Abandoning Union State agreement with Russia would cost Belarus 25% of GDP, Lukashenko’s financial advisor warns opposition

A key aide to Belarus’s embattled President Lukashenko has warned opposition members to think again about any idea of withdrawing from the ‘Union State’ treaty with Moscow. Valery Belsky says it would collapse living standards.

The two countries form a unique partnership under a 1999 agreement, enthusiasm for which has fluctuated over the past two decades. The deal has helped Belarus maintain considerably higher living standards than other similar post-Soviet states, such as Western-leaning Ukraine and Georgia. According to the International Monetary Fund, Belarus’s GDP per capita (when measured by purchasing power parity) is $21,224, compared to Ukraine’s $10,130 and Georgia’s $13,200.

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People attend an opposition demonstration to protest against presidential election results in front of the Foreign Ministry headquarters in Minsk, Belarus August 18, 2020. © REUTERS/Vasily Fedosenko
Key Belarusian opposition leaders say they want friendly ties with Russia and promise not to dump ‘union state’ or defense pacts

During an interview with the state news agency BelTA on Wednesday, Belsky, who advises Lukashenko on finance, said the country would lose 25 percent of GDP if the opposition seized power and canceled the Union State. He particularly took aim at comments made by Svetlana Tikhanovskaya, who many claim actually won the disputed presidential election on August 9.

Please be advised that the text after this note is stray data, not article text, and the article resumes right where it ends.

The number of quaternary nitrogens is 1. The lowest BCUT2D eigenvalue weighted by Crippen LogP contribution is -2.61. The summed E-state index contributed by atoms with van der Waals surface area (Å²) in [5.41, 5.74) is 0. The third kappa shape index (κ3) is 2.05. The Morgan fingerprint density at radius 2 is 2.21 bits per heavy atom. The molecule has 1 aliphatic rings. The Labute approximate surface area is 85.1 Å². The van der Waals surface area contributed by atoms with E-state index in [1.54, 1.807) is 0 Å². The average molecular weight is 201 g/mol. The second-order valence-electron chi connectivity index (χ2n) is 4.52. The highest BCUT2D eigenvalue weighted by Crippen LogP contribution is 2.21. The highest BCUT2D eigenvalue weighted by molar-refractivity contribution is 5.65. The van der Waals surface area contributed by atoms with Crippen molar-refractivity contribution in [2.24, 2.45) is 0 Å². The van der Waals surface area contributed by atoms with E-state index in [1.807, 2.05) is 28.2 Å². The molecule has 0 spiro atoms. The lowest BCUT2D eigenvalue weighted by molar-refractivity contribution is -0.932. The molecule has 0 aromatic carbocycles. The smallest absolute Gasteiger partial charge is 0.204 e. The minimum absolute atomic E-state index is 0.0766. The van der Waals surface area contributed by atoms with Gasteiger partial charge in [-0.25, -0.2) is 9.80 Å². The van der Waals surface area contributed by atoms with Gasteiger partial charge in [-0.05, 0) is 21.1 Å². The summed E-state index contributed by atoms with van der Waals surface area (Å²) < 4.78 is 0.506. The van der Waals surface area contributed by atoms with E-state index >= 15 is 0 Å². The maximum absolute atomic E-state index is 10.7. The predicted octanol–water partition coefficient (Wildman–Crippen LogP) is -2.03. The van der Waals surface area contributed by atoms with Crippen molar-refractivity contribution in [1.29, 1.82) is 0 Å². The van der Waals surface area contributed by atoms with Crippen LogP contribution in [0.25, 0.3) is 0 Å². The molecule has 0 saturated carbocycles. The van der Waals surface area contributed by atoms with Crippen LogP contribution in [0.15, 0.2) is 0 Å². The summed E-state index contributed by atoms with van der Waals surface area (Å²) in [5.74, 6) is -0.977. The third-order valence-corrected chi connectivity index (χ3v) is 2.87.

“Imagine if the country started implementing the ideas described by Svetlana Tikhanovskaya, such as a belief that Belarus does not need the Union State,” he said. “The predictable outcome would be a loss of status in the Russian market and the immediate transition to global oil and gas prices. Given that cooperation with Russia forms over 50 percent of GDP, approximately half of this amount should be immediately written off from our balance sheet.”

Not all opposition leaders in Belarus share the sentiments of Tikhanovskaya, who’s now in Lithuania. Maria Kolesnikova, the most prominent leader still active inside the state, has said the movement has no plans to cancel any existing treaty with Russia.

“Russia is an important foreign policy and economic partner for [Belarus],” she told Echo of Moscow radio, pledging that the opposition would respect “all existing agreements, including the Union State treaty and the mutual defense alliance via the Collective Security Treaty Organization.”

Kolesnikova added that Lukashenko’s ongoing tensions with Moscow were proof of his unsuitability to lead Belarus, and promised that the opposition is ready to “build mutually beneficial relations” with Russia.

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